- any marine arthropod of the extinct class Trilobita, from the Paleozoic Era, having a flattened, oval body varying in length from 1 inch (2.5 cm) or less to 2 feet (61 cm).
Origin of trilobite
Dictionary.com Unabridged Based on the Random House Unabridged Dictionary, © Random House, Inc. 2018
Examples from the Web for trilobite
To the geologist man is just as much and just as little as a trilobite or a megatherium.Modern Skepticism
C. J. Ellicott
I will also exchange minerals for stalagmites, and a trilobite for a stalactite.
The appendages are not known, but the test is in some ways like that of a trilobite.The Appendages, Anatomy, and Relationships of Trilobites
Percy Edward Raymond
Trilobite—trīlo-bīte, not trĭlo-bīte nor trŏllo-bīte, as it is often called.Every-Day Errors of Speech
L. P. Meredith
One of the most abundant fossil animals in ancient rocks is called a trilobite.Earth and Sky Every Child Should Know
Julia Ellen Rogers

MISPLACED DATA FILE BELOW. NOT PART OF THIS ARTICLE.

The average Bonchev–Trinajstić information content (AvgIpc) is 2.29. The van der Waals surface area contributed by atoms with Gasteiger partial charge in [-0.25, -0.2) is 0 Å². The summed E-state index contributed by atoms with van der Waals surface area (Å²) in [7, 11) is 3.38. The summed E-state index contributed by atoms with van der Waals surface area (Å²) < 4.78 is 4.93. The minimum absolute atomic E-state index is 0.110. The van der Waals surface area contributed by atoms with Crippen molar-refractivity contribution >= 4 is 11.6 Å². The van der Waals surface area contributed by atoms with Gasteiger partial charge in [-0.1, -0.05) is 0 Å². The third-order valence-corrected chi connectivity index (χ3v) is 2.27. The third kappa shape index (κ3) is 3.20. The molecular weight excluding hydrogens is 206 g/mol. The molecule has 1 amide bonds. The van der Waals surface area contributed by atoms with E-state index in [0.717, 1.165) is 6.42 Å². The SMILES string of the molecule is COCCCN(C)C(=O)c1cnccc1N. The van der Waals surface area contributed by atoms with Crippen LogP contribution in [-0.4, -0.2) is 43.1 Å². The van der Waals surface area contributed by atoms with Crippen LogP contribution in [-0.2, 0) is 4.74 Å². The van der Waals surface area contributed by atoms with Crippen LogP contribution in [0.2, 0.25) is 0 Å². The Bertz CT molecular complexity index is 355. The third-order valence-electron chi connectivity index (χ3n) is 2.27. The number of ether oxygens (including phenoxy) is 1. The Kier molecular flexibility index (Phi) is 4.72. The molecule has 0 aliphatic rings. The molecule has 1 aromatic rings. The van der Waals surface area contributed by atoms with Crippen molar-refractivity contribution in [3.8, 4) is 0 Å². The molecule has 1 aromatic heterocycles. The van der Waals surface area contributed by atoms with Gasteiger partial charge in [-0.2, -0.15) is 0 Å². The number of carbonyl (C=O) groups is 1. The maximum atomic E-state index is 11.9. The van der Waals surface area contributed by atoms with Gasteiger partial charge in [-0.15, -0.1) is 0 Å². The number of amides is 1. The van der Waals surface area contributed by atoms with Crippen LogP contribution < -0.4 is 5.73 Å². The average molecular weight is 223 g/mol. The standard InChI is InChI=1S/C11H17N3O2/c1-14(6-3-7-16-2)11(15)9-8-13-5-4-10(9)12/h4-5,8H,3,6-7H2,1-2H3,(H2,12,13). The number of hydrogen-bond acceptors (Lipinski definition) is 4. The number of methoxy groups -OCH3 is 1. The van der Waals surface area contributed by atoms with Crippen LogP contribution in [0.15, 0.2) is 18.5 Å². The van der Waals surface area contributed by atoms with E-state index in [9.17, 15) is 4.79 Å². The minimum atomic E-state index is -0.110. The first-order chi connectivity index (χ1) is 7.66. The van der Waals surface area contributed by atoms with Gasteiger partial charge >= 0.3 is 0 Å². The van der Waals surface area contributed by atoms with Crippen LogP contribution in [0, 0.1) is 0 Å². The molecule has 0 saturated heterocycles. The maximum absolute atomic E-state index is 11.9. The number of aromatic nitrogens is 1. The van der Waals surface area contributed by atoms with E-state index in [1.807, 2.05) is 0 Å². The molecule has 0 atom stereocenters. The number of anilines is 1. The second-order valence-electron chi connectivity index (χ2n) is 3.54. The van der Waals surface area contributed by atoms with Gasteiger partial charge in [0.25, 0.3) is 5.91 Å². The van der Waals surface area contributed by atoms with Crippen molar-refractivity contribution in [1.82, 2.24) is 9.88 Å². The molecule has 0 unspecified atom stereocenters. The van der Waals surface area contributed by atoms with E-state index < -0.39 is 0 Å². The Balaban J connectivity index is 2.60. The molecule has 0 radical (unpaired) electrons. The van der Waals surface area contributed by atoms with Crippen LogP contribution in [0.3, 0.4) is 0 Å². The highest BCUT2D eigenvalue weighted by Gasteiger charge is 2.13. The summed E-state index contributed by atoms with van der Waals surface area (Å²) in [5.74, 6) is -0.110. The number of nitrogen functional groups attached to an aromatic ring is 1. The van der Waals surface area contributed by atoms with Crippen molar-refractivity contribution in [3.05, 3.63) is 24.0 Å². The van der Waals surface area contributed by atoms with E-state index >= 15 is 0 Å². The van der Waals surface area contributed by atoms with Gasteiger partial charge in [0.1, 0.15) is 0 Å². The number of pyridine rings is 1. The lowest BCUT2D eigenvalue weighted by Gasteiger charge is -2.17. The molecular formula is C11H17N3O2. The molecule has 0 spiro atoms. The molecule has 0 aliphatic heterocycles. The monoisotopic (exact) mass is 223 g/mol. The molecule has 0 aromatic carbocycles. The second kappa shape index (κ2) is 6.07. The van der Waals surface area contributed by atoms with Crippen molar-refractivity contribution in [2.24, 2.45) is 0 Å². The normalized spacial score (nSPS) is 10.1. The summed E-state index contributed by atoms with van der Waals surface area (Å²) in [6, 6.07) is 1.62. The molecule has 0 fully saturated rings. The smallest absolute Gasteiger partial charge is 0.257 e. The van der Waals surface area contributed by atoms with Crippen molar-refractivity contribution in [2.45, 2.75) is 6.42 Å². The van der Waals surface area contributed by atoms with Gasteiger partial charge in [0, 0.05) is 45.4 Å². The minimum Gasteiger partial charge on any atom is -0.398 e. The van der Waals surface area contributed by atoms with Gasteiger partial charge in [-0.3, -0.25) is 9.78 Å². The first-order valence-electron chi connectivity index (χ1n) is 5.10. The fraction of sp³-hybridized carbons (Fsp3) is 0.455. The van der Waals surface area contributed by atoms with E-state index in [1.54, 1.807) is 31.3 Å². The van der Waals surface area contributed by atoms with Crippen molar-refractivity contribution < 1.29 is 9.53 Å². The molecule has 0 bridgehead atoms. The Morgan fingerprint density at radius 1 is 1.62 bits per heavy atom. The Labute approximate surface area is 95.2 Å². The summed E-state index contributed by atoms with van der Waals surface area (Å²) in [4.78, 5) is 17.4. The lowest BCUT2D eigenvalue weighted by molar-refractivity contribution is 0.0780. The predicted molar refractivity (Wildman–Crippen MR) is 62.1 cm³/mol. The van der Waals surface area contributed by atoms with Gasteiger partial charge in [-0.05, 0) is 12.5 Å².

- any extinct marine arthropod of the group Trilobita, abundant in Palaeozoic times, having a segmented exoskeleton divided into three parts
C19: from New Latin Trilobītēs, from Greek trilobos having three lobes; see tri-, lobe
Word Origin and History for trilobite
Online Etymology Dictionary, © 2010 Douglas Harper
- Any of numerous extinct and mostly small arthropods of the subphylum Trilobita that lived during the Paleozoic Era and are extremely common as fossils. Trilobites had a hard outer covering divided into three lengthwise and three widthwise sections. Their heads had two prominent compound eyes similar in structure to those of modern insects.
The American Heritage® Science Dictionary Copyright © 2011. Published by Houghton Mifflin Harcourt Publishing Company. All rights reserved.